OPINIONS OF THE PEESS.
THE WORKING MAN.—The form, size, and price of this periodical has been altered,
and each alteration is, in our opinion, an improvement. The articles are written in a
tolerant, hopeful, genial spirit; many of them display considerable ability. In the last
number there is an admirable letter from Mazzini to the working men of Cagliari, the
spirit of which we would like to see infused into our working-class associations in this
country. An appeal is made by the Council of the National Reform League, on behalf
of their president, Mr. James Bronterre O'Brien, a name at one time well known on
Tyneside. It appears Mr. O'Brien is in bad health, and as years increase upon him, he
is not so able as formerly to attend to his usual labours. We cordially endorse the
Working Man's testimony to the able and undaunted champion of the people's rights, and
trust the appeal of his friends may meet with the hearty response it so well deserves.—
THE WORKING MAN (no 21).—A comprehensive sub-title given to this serial shows
that it is devoted to many important subjects for working men. It is " a political and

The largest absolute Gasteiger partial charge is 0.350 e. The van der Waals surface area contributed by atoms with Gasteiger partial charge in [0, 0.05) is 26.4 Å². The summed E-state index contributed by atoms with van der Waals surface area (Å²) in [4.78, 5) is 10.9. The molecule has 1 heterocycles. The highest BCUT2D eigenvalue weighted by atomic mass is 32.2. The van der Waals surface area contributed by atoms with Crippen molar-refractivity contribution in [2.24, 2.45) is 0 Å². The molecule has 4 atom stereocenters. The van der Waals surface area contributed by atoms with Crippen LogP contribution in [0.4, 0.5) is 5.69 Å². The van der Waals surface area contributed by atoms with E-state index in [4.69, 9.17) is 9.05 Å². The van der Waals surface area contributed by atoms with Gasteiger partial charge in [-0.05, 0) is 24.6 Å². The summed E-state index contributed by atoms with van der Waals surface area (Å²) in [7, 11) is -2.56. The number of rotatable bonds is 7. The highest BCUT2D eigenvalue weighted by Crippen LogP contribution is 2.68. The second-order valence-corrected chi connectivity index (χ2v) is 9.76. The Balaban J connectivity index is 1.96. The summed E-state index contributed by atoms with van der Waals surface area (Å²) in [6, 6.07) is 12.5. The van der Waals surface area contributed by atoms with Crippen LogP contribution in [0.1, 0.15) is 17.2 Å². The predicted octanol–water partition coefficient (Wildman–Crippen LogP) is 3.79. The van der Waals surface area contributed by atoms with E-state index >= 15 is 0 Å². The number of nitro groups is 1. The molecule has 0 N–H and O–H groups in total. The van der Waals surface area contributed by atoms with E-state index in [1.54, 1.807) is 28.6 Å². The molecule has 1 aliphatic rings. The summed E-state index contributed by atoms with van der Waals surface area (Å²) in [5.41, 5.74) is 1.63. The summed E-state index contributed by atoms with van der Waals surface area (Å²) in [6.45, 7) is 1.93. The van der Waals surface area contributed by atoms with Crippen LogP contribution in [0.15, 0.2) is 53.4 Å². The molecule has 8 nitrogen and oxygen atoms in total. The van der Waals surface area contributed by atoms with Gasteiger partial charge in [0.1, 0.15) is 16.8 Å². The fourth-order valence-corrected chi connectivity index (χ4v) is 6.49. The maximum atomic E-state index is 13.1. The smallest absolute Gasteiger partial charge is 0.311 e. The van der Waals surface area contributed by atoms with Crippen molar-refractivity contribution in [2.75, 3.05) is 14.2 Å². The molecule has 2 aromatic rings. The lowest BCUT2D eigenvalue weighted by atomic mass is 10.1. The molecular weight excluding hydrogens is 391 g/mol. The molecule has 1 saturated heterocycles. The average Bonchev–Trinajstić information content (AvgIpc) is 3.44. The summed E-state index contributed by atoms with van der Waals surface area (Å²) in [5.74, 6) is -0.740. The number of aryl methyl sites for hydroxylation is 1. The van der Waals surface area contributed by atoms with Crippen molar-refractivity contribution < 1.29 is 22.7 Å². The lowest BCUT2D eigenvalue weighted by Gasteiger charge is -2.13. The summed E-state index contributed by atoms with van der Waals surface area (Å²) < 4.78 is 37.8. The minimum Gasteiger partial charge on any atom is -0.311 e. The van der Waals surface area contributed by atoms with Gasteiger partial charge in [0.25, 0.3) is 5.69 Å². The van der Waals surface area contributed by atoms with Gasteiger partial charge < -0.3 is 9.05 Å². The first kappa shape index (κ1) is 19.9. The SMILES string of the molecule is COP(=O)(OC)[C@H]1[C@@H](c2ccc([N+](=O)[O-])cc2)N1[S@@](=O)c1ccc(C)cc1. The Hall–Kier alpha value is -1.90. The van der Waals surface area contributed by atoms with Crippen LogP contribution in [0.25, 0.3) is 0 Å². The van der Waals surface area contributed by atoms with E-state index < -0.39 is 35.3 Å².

social advocate of the rights of labour, and a monthly record of co-operative progress."
We have read several of the articles with considerable pleasure, especially those which
descant on the principles of co-operation. Without subscribing to all the conclusions
which earnest advocates of co-operation arrive at, we are quite satisfied that there is very
much in those principles which must have a salutary effect on the future welfare of the
labouring classes of this country. The drawback to carrying out those principles hitherto
has been the difficulty in finding the right men to manage the stores. from the specimens
which have been seen about this neighbourhood, we are not very favourably impressed
with the material out of which the fabric has been sought to be made. Prior to success,
the masses of working men need to be educated in the theory of co-operation, and then
they must have disinterested, conscientious men to take the lead in carrying on those
institutions which may be established in different parts of the country. This magazine,
we have no doubt, will assist in the enlightenment which is needed, and we ask the
artizans of this district to purchase it regularly, and make themselves master of the
principles which its writers are engaged in discussing.—Cardiff Times, Jan. 10.
THE WORKING MAN.—This little journal is peculiarly fitted for the class to whom it
is specially addressed.—National Reformer, Jan. 11,1862.